By Tom Moore

Concerns were expressed by local bird watchers throughout the fall months regarding the absence of the usual birds.

These concerns were proven to be valid on December 14, the day selected for this year’s Brome Lake Christmas Bird Count. The total of 841 birds (25 species) was nearly 25% less than last year, which itself was a record low count. The table below summarizes the last five years of our count.

                Total Birds          Species

2019          841                   25

2018          1110                 30

2017          1467                 30

2016          1226                 35

2015          1333                 32

Weather was unseasonably warm with intermittent rain, reflecting the up and down nature of the last few months. Thirty-one bird lovers participated, either counting at feeders or surveying in the field.

Chickadees were the most numerous species (213), followed by 184 mallard ducks (many sup- ported by feeding by the Coldbrook stream), blue jays (104), and wild turkeys (70). Northern migrants were largely absent except for goldfinches (52) and 20 juncos. Resident cardinals numbered only 5 (down from 12 last year) and 2 tufted titmouse were reported. Unusual sightings were a goshawk (a first here!) and an elusive brown creeper.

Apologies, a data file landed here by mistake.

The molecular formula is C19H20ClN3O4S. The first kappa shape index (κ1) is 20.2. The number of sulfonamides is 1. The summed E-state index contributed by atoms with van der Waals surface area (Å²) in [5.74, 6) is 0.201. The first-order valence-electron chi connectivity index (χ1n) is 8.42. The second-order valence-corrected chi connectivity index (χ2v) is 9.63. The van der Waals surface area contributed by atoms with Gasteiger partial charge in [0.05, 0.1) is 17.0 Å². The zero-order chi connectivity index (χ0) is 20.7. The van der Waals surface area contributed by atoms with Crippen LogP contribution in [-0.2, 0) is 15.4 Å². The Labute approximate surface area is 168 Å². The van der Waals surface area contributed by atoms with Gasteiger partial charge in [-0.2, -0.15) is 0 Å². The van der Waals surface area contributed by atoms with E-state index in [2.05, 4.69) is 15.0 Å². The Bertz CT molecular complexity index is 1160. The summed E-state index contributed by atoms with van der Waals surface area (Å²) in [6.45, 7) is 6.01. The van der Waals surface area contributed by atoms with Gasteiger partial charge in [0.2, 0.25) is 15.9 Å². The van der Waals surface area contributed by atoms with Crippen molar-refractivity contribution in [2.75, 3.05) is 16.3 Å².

When data from other counts are analysed, the explanation for the low migrant bird turnout may become clearer: has the population dropped or are the usual birds somewhere else? Climate change, habitat destruction and land use changes are all factors to be considered. Or, perhaps seed crops in the boreal forest are plentiful and a mild winter has allowed the birds to winter in the north?

Audubon’s website: https://www.audubon.org/conservation/science/christmas-bird-count has all the data from past CBC’s and can be searched for trends over the years. All the Brome Lake count data is searchable back to the early 1990s, when the first count here took place.

The article below provides information on the variability of winter bird migrations, with a graph showing songbird winter behaviour over the last 15 years (as well as some great photos):

https://blog.nature.org/science/2017/01/18/what-northern-birds-your-feeder-year-irruption-snowy-owls/?src=e.cgs

Many thanks to everyone who participated.
Tom Moore 514-946-2445 thomasw.moore@yahoo.ca